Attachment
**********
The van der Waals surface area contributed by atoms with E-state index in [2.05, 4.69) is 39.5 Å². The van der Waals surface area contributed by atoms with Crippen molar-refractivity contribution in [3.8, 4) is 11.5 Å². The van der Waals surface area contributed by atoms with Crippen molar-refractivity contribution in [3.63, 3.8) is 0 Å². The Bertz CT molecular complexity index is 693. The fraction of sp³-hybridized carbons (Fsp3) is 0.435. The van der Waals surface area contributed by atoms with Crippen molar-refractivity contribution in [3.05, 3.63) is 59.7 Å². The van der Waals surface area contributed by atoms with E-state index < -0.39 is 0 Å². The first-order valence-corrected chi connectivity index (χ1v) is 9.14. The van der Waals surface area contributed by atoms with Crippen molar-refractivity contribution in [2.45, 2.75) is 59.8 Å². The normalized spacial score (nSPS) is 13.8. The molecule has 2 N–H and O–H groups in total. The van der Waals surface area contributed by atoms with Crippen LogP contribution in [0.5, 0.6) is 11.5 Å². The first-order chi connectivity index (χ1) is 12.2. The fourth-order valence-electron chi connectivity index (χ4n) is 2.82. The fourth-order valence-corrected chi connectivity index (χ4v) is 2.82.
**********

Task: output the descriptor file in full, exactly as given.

The van der Waals surface area contributed by atoms with E-state index in [2.05, 4.69) is 39.5 Å². The van der Waals surface area contributed by atoms with Crippen molar-refractivity contribution in [3.8, 4) is 11.5 Å². The van der Waals surface area contributed by atoms with Crippen molar-refractivity contribution in [3.63, 3.8) is 0 Å². The Bertz CT molecular complexity index is 693. The fraction of sp³-hybridized carbons (Fsp3) is 0.435. The van der Waals surface area contributed by atoms with Crippen molar-refractivity contribution in [3.05, 3.63) is 59.7 Å². The van der Waals surface area contributed by atoms with E-state index < -0.39 is 0 Å². The first-order valence-corrected chi connectivity index (χ1v) is 9.14. The van der Waals surface area contributed by atoms with Crippen molar-refractivity contribution in [2.45, 2.75) is 59.8 Å². The normalized spacial score (nSPS) is 13.8. The molecule has 2 N–H and O–H groups in total. The van der Waals surface area contributed by atoms with Crippen LogP contribution in [0.5, 0.6) is 11.5 Å². The first-order chi connectivity index (χ1) is 12.2. The fourth-order valence-electron chi connectivity index (χ4n) is 2.82. The fourth-order valence-corrected chi connectivity index (χ4v) is 2.82.